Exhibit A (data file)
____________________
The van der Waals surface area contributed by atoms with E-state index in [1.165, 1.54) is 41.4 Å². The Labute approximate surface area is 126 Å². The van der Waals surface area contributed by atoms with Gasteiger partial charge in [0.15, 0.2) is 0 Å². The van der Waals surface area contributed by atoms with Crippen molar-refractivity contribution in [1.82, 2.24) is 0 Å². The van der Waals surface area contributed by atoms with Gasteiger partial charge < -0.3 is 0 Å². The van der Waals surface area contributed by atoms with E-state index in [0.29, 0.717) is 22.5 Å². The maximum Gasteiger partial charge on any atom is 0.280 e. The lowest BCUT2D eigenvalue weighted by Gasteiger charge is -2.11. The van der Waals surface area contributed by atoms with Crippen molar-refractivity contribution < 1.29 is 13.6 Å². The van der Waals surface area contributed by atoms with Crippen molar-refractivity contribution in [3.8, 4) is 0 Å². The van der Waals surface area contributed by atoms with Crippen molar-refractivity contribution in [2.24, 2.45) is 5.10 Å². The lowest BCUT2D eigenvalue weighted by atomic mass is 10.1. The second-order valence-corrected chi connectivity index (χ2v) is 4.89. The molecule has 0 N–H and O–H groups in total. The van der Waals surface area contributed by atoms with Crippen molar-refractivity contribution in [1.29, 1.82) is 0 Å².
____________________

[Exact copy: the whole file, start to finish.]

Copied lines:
The van der Waals surface area contributed by atoms with E-state index in [1.165, 1.54) is 41.4 Å². The Labute approximate surface area is 126 Å². The van der Waals surface area contributed by atoms with Gasteiger partial charge in [0.15, 0.2) is 0 Å². The van der Waals surface area contributed by atoms with Crippen molar-refractivity contribution in [1.82, 2.24) is 0 Å². The van der Waals surface area contributed by atoms with Gasteiger partial charge < -0.3 is 0 Å². The van der Waals surface area contributed by atoms with E-state index in [0.29, 0.717) is 22.5 Å². The maximum Gasteiger partial charge on any atom is 0.280 e. The lowest BCUT2D eigenvalue weighted by Gasteiger charge is -2.11. The van der Waals surface area contributed by atoms with Crippen molar-refractivity contribution < 1.29 is 13.6 Å². The van der Waals surface area contributed by atoms with Crippen molar-refractivity contribution in [3.8, 4) is 0 Å². The van der Waals surface area contributed by atoms with Crippen molar-refractivity contribution in [2.24, 2.45) is 5.10 Å². The lowest BCUT2D eigenvalue weighted by atomic mass is 10.1. The second-order valence-corrected chi connectivity index (χ2v) is 4.89. The molecule has 0 N–H and O–H groups in total. The van der Waals surface area contributed by atoms with Crippen molar-refractivity contribution in [1.29, 1.82) is 0 Å².